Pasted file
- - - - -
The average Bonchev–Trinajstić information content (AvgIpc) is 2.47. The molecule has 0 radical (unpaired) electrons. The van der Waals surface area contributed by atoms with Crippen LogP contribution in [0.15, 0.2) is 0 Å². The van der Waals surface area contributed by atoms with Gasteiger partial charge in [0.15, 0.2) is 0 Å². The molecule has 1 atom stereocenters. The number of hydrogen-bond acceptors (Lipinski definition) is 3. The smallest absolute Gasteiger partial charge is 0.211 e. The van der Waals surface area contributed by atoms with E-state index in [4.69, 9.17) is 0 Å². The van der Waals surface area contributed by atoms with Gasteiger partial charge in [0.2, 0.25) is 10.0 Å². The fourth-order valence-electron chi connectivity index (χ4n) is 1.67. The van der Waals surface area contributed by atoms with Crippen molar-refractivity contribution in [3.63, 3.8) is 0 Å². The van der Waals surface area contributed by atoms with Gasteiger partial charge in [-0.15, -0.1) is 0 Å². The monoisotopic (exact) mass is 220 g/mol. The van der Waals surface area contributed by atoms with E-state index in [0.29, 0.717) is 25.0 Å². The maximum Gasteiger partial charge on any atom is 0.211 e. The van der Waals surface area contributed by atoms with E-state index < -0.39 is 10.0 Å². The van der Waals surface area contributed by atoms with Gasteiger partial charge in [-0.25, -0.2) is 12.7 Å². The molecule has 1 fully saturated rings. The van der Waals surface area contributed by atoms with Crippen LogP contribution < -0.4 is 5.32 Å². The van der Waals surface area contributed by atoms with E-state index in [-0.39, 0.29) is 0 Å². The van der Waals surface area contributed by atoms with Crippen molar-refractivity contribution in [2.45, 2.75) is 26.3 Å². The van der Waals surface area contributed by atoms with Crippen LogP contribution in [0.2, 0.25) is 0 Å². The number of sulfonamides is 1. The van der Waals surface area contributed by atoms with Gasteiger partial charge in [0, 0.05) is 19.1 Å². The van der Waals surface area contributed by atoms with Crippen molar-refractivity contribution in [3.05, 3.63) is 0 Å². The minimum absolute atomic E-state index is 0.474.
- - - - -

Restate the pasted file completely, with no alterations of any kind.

The average Bonchev–Trinajstić information content (AvgIpc) is 2.47. The molecule has 0 radical (unpaired) electrons. The van der Waals surface area contributed by atoms with Crippen LogP contribution in [0.15, 0.2) is 0 Å². The van der Waals surface area contributed by atoms with Gasteiger partial charge in [0.15, 0.2) is 0 Å². The molecule has 1 atom stereocenters. The number of hydrogen-bond acceptors (Lipinski definition) is 3. The smallest absolute Gasteiger partial charge is 0.211 e. The van der Waals surface area contributed by atoms with E-state index in [4.69, 9.17) is 0 Å². The van der Waals surface area contributed by atoms with Gasteiger partial charge in [0.2, 0.25) is 10.0 Å². The fourth-order valence-electron chi connectivity index (χ4n) is 1.67. The van der Waals surface area contributed by atoms with Crippen molar-refractivity contribution in [3.63, 3.8) is 0 Å². The van der Waals surface area contributed by atoms with Gasteiger partial charge in [-0.15, -0.1) is 0 Å². The monoisotopic (exact) mass is 220 g/mol. The van der Waals surface area contributed by atoms with E-state index in [0.29, 0.717) is 25.0 Å². The maximum Gasteiger partial charge on any atom is 0.211 e. The van der Waals surface area contributed by atoms with E-state index < -0.39 is 10.0 Å². The van der Waals surface area contributed by atoms with Gasteiger partial charge in [-0.25, -0.2) is 12.7 Å². The molecule has 1 fully saturated rings. The van der Waals surface area contributed by atoms with Crippen LogP contribution < -0.4 is 5.32 Å². The van der Waals surface area contributed by atoms with E-state index in [-0.39, 0.29) is 0 Å². The van der Waals surface area contributed by atoms with Crippen molar-refractivity contribution in [2.45, 2.75) is 26.3 Å². The van der Waals surface area contributed by atoms with Crippen LogP contribution in [0.2, 0.25) is 0 Å². The number of sulfonamides is 1. The van der Waals surface area contributed by atoms with Gasteiger partial charge in [0, 0.05) is 19.1 Å². The van der Waals surface area contributed by atoms with Crippen molar-refractivity contribution in [3.05, 3.63) is 0 Å². The minimum absolute atomic E-state index is 0.474.